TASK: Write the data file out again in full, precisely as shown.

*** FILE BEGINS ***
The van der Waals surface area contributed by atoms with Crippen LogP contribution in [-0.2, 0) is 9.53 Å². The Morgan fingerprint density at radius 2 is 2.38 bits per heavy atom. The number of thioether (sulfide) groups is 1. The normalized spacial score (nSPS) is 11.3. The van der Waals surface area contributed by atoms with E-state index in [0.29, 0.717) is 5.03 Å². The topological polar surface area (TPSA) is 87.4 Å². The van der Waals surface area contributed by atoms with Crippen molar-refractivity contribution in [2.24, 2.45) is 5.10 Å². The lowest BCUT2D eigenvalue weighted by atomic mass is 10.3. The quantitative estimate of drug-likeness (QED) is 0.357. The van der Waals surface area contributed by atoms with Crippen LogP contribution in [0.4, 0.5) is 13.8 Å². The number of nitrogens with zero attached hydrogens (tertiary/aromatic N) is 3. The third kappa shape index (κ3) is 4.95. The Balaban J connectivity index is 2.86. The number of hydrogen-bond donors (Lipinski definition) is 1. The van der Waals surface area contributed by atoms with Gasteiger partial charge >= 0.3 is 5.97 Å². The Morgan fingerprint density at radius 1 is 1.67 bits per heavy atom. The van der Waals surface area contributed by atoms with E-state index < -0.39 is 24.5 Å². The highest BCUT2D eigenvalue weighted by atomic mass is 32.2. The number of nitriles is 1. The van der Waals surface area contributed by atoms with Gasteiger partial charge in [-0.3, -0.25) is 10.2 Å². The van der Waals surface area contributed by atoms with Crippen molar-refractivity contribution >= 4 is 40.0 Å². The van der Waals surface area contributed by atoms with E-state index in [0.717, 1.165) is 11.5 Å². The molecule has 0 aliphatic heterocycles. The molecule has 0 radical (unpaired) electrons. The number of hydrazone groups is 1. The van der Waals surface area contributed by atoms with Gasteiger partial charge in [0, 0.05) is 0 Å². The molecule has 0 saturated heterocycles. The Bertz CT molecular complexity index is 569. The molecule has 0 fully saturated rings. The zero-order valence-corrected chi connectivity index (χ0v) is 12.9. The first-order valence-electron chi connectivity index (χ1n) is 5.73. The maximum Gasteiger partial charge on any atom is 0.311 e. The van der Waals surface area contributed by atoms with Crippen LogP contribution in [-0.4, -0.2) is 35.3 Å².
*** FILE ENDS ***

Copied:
The van der Waals surface area contributed by atoms with Crippen LogP contribution in [-0.2, 0) is 9.53 Å². The Morgan fingerprint density at radius 2 is 2.38 bits per heavy atom. The number of thioether (sulfide) groups is 1. The normalized spacial score (nSPS) is 11.3. The van der Waals surface area contributed by atoms with E-state index in [0.29, 0.717) is 5.03 Å². The topological polar surface area (TPSA) is 87.4 Å². The van der Waals surface area contributed by atoms with Crippen molar-refractivity contribution in [2.24, 2.45) is 5.10 Å². The lowest BCUT2D eigenvalue weighted by atomic mass is 10.3. The quantitative estimate of drug-likeness (QED) is 0.357. The van der Waals surface area contributed by atoms with Crippen LogP contribution in [0.4, 0.5) is 13.8 Å². The number of nitrogens with zero attached hydrogens (tertiary/aromatic N) is 3. The third kappa shape index (κ3) is 4.95. The Balaban J connectivity index is 2.86. The number of hydrogen-bond donors (Lipinski definition) is 1. The van der Waals surface area contributed by atoms with Gasteiger partial charge >= 0.3 is 5.97 Å². The Morgan fingerprint density at radius 1 is 1.67 bits per heavy atom. The van der Waals surface area contributed by atoms with E-state index < -0.39 is 24.5 Å². The highest BCUT2D eigenvalue weighted by atomic mass is 32.2. The number of nitriles is 1. The van der Waals surface area contributed by atoms with Gasteiger partial charge in [-0.3, -0.25) is 10.2 Å². The van der Waals surface area contributed by atoms with Crippen molar-refractivity contribution >= 4 is 40.0 Å². The van der Waals surface area contributed by atoms with E-state index in [0.717, 1.165) is 11.5 Å². The molecule has 0 aliphatic heterocycles. The molecule has 0 radical (unpaired) electrons. The number of hydrazone groups is 1. The van der Waals surface area contributed by atoms with Gasteiger partial charge in [0, 0.05) is 0 Å². The molecule has 0 saturated heterocycles. The Bertz CT molecular complexity index is 569. The molecule has 0 fully saturated rings. The zero-order valence-corrected chi connectivity index (χ0v) is 12.9. The first-order valence-electron chi connectivity index (χ1n) is 5.73. The maximum Gasteiger partial charge on any atom is 0.311 e. The van der Waals surface area contributed by atoms with Crippen LogP contribution in [-0.4, -0.2) is 35.3 Å².